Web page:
Extensive impact cratering was observed by Mariner 4, which sent back the first ever images (21 all told) taken of another planet's surface (one seen in the top photo below) by a space probe that approached to within 9800 km (6086 miles). As imaged the next year by Mariner 6, the Sinus Sabeus region of the southern highlands (bottom) preserves typical impact craters in the ancient terrain that apparently has not been extensively resurfaced by lavas. Note that none of the larger craters in this view have central peaks.

 

Mariner 4 image of extensive impact cratering on the surface of Mars.

Mariner 6 image of the Sinus Sabeus region of the southern highlands on Mars.

Mariner 9 and the Vikings confirmed that a large fraction of the (older) martian surface mainly in the southern hemisphere remains heavily cratered. This is evident in this sketch drawing from Mutch et al., The Geology of Mars, 1976 in which all craters larger than 15 km are positioned.

 Sketch map of the two dominant terrains on Mars: volcanic plains and cratered uplands.

A recent study made by a colleague of the writer (NMS), Dr. Herbert Frey of NASA Goddard - assisted by his teen age daughter Erin - has led to a map of the distribution of large surface-visible plus now buried impact structures that nevertheless show circular surface manifestations. The latter have been located using the MOLA laser altimetry data.

Map of visible and buried impact structures on Mars larger than 200 km in diameter.

One can argue that this landscape has many similarities to the still cratered Earth in its early stages before extensive water had collected into major oceans. Likewise, buried impact structures can be discerned on the lunar surface. These have since been covered by lunar ejecta. This may mean that the martian surface is also covered by ejecta deposits that spread over older craters.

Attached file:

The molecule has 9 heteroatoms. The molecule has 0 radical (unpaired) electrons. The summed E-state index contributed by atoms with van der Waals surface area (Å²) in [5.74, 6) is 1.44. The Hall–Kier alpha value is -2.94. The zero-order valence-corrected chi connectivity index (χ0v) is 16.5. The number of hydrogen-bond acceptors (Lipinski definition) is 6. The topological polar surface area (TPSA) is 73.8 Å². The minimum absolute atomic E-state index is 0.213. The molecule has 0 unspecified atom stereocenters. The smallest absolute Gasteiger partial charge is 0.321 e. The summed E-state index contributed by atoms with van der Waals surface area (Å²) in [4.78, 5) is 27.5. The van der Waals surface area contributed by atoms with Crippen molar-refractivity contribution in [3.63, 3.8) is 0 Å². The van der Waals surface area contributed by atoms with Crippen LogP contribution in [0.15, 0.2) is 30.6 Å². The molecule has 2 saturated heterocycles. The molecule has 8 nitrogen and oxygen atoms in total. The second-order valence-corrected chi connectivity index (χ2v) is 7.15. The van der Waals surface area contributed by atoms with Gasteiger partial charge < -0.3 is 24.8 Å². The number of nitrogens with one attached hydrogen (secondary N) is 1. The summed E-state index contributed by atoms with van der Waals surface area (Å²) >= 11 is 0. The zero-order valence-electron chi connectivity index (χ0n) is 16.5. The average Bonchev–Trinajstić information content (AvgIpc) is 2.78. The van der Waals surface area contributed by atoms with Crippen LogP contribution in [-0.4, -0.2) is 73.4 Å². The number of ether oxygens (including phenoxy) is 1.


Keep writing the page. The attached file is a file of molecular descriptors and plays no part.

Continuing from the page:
Some of the martian impact structures retain well-preserved ejecta blankets that display prominent lobes, such as seen here around the crater Yuty. The ejecta was probably fluidized by vaporization of carbon dioxide-rich ice lying just beneath the surface.

 

Viking image of the Crater Yuty, with a "fluidized" ejecta blanket.

One type of impact crater is different from those on the Moon, Mercury and Venus in that the edge of the ejecta blanket has a steep scarp, evident in the Viking image below, or even a peripheral rise called a rampart. This type is called a pedestal crater.

Pedestal craters on the martian surface; Viking Orbiter.

This next crater is small, young, and shows most of the same features as do terrestrial craters. Located in Terra Meridiani, this crater is 2.6 kms wide (1.6 miles; rim to rim), has at least 1 nested slump zone in its interior and a distinct exterior ejecta blanket, and has exposed what appears to be internal layering of the martian surface units. The image was made by the Mars Global Surveyor.

Martian Impact Crater; MGS image courtesy Malin Space Sciences Systems.

Still another large impact crater, Poona, has a remarkable uniform set of rays, equispaced over the full 360 around the rim:

The crater Poona, with pronounced radial grooves from ejecta scouring.

This next Viking scene, in the southern Highlands, seems to have both impact and volcanic craters. Some without ejecta beyond their rims, especially the elliptical one, are calderas. Several others have aspects more characteristic of degraded impact structures. This was an active region, with channels (either volcanic or stream) and other types of terrain.

 Craters, possibly with multiple origins, and channels in the southern Highlands of Mars; Viking Orbiter.

Now look at these three craters (Ulysses Patera):

 The Ulysses Patera crater triplet in the northwest Tharsis region; Viking Orbiter.

19-41: What type(s) of craters are present in this Viking scene (the largest structure is about 80 km [50 miles] across at its base)? ANSWER